Things We Didn’t Say Review

Things We Didn’t Say by Amy Lynn Green is an epistolary novel set in the time period near the end of the second world war. It covers the story of Johanna, her friends, and the tiny town of Ironside that has to deal with a building full of prisoners of wars (POWs).

My Review of Things We Didn’t Say

Let me start this review by saying that this book written entirely in letters, newspaper articles, written interviews, and transcripts of conversations. The reader does not have any interaction with the characters except through what they write, if and when they write. Or, you may experience someone’s opinion of them if they wrote it down.

On some levels, the format made the Things We Didn’t Say difficult to read. It felt as if I was jumping from one person’s head to another and it was a bit hard to keep up with who was saying what. It was also a bit disorienting because the minute I got into the character’s voice I was in some other person’s head.

But then, I began to feel a real admiration for this new-to-me author. It takes a lot of skill to create a mishmash of literary pieces written in different voices from different viewpoints and have each voice remain distinct. I would still have enjoyed being in the middle of the action instead of being told about it after the fact in a letter it or newspaper article but I imagine this is how Charles Donohue Jr. felt ( no, I’m not going to tell you who that is. If you wanna know, go read the book).

The Characters in Things We Didn’t Say

Because of its epistolary nature, there weren’t a lot of character descriptions or munch of the usual techniques used to introduce characters to the reader.

Yeat, after a while, some of the characters became real to me and I could identify their voice even without seeing the tags identifying the letter writer.

We met Johanna who was almost completely focused on her language studies and the pursuit of her dream almost to the exclusion of everything and everyone else. Her friendship with Peter mellowed her out and caused her to look at people with a bit more leniency and kindness.

Because of his friendship, she blossomed into a woman who was able to see beyond a person’s nationality and what they had done in the past. She was able to see herself more clearly and acknowledge the wrongs she had done and seek to make restitution.

In the beginning, Peter was a teacher of languages, forced to fight battles against racism and prejudice to make his mark in the world. When he saw the world through Jo’s eyes, he realized that he had also been prejudiced and racist against others.

There were several minor characters like Annika, Christopher, Cornelia, Stephan, and Brady who showed various facets of humanity. They exhibited the best things about us and the worst.

 

Themes in Things We Didn’t Say

Things We Didn’t Say is a commentary on humanity–how we allow our fears to either drive us to take risks to better the world we live in or cause is to lash out in hate at each other. It’s a reminder that we can choose to treat even those we perceive as enemies as neighbors and see their humanity even when they have done inhumane things.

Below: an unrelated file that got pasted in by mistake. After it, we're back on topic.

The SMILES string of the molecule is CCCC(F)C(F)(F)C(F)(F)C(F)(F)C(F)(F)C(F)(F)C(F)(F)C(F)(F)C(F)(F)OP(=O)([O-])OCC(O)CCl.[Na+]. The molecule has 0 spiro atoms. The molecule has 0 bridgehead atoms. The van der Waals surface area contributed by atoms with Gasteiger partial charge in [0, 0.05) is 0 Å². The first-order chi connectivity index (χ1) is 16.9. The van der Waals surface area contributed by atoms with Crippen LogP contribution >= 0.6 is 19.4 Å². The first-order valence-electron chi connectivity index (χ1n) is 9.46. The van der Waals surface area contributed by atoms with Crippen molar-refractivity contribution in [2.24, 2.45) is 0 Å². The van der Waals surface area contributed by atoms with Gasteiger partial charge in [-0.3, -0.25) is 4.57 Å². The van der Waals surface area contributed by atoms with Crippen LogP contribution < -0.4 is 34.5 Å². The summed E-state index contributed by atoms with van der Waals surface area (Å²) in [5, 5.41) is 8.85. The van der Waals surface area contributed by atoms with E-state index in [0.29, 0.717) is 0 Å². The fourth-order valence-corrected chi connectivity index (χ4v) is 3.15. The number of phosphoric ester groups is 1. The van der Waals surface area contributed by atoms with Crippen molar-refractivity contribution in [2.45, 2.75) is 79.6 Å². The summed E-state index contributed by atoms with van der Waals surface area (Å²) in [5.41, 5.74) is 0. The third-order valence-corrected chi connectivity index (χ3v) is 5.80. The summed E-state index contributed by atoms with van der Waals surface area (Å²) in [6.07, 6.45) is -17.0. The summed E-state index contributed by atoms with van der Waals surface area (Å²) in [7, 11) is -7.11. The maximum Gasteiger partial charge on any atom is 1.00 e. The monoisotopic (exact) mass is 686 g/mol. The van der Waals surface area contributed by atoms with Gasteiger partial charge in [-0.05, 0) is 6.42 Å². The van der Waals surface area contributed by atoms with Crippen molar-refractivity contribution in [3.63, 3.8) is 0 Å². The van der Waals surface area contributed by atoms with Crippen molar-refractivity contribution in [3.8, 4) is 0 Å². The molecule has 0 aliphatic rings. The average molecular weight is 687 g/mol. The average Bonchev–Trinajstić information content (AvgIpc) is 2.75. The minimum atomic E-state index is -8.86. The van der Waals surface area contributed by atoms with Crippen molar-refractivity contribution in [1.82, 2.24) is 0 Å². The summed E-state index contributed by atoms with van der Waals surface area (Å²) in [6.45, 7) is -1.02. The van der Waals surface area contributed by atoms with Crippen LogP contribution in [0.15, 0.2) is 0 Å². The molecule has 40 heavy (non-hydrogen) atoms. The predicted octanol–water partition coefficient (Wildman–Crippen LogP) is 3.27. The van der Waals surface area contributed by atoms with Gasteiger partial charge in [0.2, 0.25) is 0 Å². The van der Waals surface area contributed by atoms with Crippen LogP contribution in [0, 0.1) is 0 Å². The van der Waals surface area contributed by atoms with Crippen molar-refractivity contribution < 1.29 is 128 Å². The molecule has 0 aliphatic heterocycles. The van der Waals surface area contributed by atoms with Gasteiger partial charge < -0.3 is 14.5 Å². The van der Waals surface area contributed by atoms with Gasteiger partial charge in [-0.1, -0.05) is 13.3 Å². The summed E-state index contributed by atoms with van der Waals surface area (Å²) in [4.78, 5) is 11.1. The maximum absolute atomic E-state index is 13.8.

It’s a reminder that God is with us in the silence and He will make a way when there seems to be no way.

For a while, Jo struggled to forgive God for what she considered His betrayal and His silence. She would learn that God is always with us, though we may not hear His voice. I received an advanced reader’s copy from the publishers through NetGalley; a positive review was not required. Get your copy today.

 

About Things We Didn’t Say

Things We Didn't SayHeadstrong Johanna Berglund, a linguistics student at the University of Minnesota, has very definite plans for her future . . . plans that do not include returning to her hometown and the secrets and heartaches she left behind there. But the US Army wants her to work as a translator at a nearby camp for German POWs.

Johanna arrives to find the once-sleepy town exploding with hostility. Most patriotic citizens want nothing to do with German soldiers laboring in their fields, and they’re not afraid to criticize those who work at the camp as well. When Johanna describes the trouble to her friend Peter Ito, a language instructor at a school for military intelligence officers, he encourages her to give the town that rejected her a second chance.

As Johanna interacts with the men of the camp and censors their letters home, she begins to see the prisoners in a more sympathetic light. But advocating for better treatment makes her enemies in the community, especially when charismatic German spokesman Stefan Werner begins to show interest in Johanna and her work. The longer Johanna wages her home-front battle, the more the lines between compassion and treason become blurred–and it’s no longer clear whom she can trust.

 

About Amy Lynn Green

Amy Lynn GreenAmy Lynn Greenis a publicist by day and a freelance writer on nights and weekends. She was the 2014 winner of the Family Fiction short story contest, and her articles have been featured in Crosswalk, Focus on the Family magazines, and other faith-based publications over the past 10 years. This is her first novel.

Learn more at www.amygreenbooks.com.

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